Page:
In Jesus’s view, possessing wealth poses problems and, as He will later declare, equality will be the norm in His kingdom (Doctrine and Covenants 78:5–6; 82:17). As an important counterbalance, the following story of Jesus’s interaction with the chief publican Zacchaeus will stand as an obvious proof that a person of wealth can receive salvation (Luke 19:1–10). Even so, we notice that Luke preserves a string of statements that underscore Jesus’s unbending concern about what riches can do to a person: “Woe unto you that are rich!” (6:24); “A man’s life consisteth not in the abundance of the things which he possesseth” (12:15; also 9:25); “Where your treasure is, there will your heart be also” (12:34); “Ye cannot serve God and mammon” (16:13). This said, in His compassion Jesus lovingly offers an open doorway for those who possess wealth: “The things which are impossible with men are possible with God” (18:27). More precise than this, the Joseph Smith Translation presents exactly what the Savior expects: “He who forsaketh the things which are of this world, it is possible with God, that he should enter in [the kingdom of God]” (Joseph Smith Translation, Luke 18:27). This declaration runs like a breath of fresh air across a dark and forbidding landscape that reeks of riches.8
Jesus’s final, radiant point is that families are eternally enhanced by discipleship. Those who follow Him, “which hear the word of God, and do it,” become as “[his] mother and [his] brethren” (Luke 8:21). In this view, Jesus Himself is the binder and strengthener of family ties. Such ties, now enriched by common commitment to Him, stretch across “this present time” and into “the world to come,” resulting in “life everlasting” (18:30). What is more, families united in this way escape becoming “a house divided” whose end is eternal desolation (11:17), effectively living as captives of “the unclean spirit” that can “return unto [its] house” any time it wants (11:24; see the comments on 11:14–28).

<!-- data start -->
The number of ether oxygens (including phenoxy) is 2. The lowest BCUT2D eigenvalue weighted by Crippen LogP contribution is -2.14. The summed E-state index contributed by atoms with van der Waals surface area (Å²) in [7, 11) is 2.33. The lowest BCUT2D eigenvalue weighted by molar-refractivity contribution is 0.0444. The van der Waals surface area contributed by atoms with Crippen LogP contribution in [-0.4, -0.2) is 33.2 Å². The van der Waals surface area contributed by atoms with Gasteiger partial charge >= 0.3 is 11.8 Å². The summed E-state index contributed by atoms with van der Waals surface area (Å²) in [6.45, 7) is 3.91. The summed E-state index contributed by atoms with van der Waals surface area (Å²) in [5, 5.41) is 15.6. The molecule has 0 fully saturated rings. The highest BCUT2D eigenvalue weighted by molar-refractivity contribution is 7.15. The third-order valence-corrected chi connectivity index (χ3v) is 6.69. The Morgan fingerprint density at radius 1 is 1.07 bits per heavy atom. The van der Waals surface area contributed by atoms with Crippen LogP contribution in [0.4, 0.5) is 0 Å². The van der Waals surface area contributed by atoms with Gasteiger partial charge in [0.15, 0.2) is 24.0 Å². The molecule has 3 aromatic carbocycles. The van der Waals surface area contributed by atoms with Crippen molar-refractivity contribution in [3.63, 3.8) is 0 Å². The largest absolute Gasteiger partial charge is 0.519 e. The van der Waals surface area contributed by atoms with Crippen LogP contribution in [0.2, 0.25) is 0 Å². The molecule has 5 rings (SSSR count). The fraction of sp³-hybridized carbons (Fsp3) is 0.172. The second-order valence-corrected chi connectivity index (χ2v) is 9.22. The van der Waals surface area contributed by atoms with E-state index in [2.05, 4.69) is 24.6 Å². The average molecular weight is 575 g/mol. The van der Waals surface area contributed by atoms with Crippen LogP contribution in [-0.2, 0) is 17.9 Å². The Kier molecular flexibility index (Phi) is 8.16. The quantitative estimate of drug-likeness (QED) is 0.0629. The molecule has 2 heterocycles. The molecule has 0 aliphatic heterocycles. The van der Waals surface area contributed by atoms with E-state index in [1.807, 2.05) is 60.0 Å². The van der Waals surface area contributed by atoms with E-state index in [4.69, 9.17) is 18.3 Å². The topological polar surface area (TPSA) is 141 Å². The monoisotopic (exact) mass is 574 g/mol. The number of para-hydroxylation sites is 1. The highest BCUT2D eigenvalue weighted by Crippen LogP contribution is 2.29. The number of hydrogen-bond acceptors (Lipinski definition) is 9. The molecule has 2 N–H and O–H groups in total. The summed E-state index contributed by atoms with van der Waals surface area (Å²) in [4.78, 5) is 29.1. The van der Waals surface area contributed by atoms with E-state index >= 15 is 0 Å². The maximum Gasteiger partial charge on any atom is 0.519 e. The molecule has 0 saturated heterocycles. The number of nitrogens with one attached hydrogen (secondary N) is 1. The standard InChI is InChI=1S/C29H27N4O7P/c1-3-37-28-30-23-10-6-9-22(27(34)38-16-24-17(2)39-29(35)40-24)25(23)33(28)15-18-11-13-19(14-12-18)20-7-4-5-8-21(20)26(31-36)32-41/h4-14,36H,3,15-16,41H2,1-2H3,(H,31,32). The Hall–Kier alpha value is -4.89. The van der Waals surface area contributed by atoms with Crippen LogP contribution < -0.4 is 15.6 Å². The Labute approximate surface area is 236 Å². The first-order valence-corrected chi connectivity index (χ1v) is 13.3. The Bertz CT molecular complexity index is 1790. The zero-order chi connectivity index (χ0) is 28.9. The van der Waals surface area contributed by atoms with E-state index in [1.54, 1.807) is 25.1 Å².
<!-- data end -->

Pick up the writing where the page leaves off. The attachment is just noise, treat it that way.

Adapted from S. Kent Brown, The Testimony of Luke (Provo, UT: BYU Studies, 2015), 834–835.
Luke 18:1–34. Jesus’s Fourth Prediction of His Suffering
Although most commentators count these verses as the Savior’s third prediction of His suffering, it is actually the seventh forecast of eight.9 Notably, and perhaps incredibly, the Twelve do not get the message. In the language of Luke 9:45, largely mirrored in 18:34, “They understood not this saying.” Plainly, these men find it impossible to wrap their minds around the peril threatening Jesus. Even so, the Apostles are not to be criticized because “this saying was hid from them” (18:34). The effect, of course, is to make secure their later testimony of His Resurrection—they do not go into the last week of Jesus’s life expecting His death, but it happens, devastating them; they do not really grasp that He will rise from the tomb, but it happens, filling them with unspeakable wonder and joy. Importantly, we do not find evidence that they conspire to make up a story about Jesus’s return to life; their testimony of His Resurrection is genuine because it grows out of their experience with Him in coming days.